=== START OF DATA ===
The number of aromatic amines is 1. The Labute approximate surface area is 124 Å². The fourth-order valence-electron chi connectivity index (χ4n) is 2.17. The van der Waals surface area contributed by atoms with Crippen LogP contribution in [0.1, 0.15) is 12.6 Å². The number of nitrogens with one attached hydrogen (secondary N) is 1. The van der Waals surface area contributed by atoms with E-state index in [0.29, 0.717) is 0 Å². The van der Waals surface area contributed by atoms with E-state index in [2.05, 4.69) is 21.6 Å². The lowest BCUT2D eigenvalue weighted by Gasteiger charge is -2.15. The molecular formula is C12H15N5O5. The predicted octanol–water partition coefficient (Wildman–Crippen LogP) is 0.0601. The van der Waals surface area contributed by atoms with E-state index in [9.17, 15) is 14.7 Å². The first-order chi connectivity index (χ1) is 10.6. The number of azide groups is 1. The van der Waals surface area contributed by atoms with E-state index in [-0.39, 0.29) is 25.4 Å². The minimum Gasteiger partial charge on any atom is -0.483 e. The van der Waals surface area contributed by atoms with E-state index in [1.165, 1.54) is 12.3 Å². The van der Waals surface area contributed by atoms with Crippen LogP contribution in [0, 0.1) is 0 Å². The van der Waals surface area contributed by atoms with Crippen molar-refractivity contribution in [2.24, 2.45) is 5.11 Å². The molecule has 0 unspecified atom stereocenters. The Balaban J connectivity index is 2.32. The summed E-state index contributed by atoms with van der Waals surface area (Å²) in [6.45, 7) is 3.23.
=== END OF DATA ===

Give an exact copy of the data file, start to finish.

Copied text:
The number of aromatic amines is 1. The Labute approximate surface area is 124 Å². The fourth-order valence-electron chi connectivity index (χ4n) is 2.17. The van der Waals surface area contributed by atoms with Crippen LogP contribution in [0.1, 0.15) is 12.6 Å². The number of nitrogens with one attached hydrogen (secondary N) is 1. The van der Waals surface area contributed by atoms with E-state index in [0.29, 0.717) is 0 Å². The van der Waals surface area contributed by atoms with E-state index in [2.05, 4.69) is 21.6 Å². The lowest BCUT2D eigenvalue weighted by Gasteiger charge is -2.15. The molecular formula is C12H15N5O5. The predicted octanol–water partition coefficient (Wildman–Crippen LogP) is 0.0601. The van der Waals surface area contributed by atoms with E-state index in [9.17, 15) is 14.7 Å². The first-order chi connectivity index (χ1) is 10.6. The number of azide groups is 1. The van der Waals surface area contributed by atoms with E-state index in [-0.39, 0.29) is 25.4 Å². The minimum Gasteiger partial charge on any atom is -0.483 e. The van der Waals surface area contributed by atoms with E-state index in [1.165, 1.54) is 12.3 Å². The van der Waals surface area contributed by atoms with Crippen LogP contribution in [0, 0.1) is 0 Å². The van der Waals surface area contributed by atoms with Crippen molar-refractivity contribution in [2.24, 2.45) is 5.11 Å². The molecule has 0 unspecified atom stereocenters. The Balaban J connectivity index is 2.32. The summed E-state index contributed by atoms with van der Waals surface area (Å²) in [6.45, 7) is 3.23.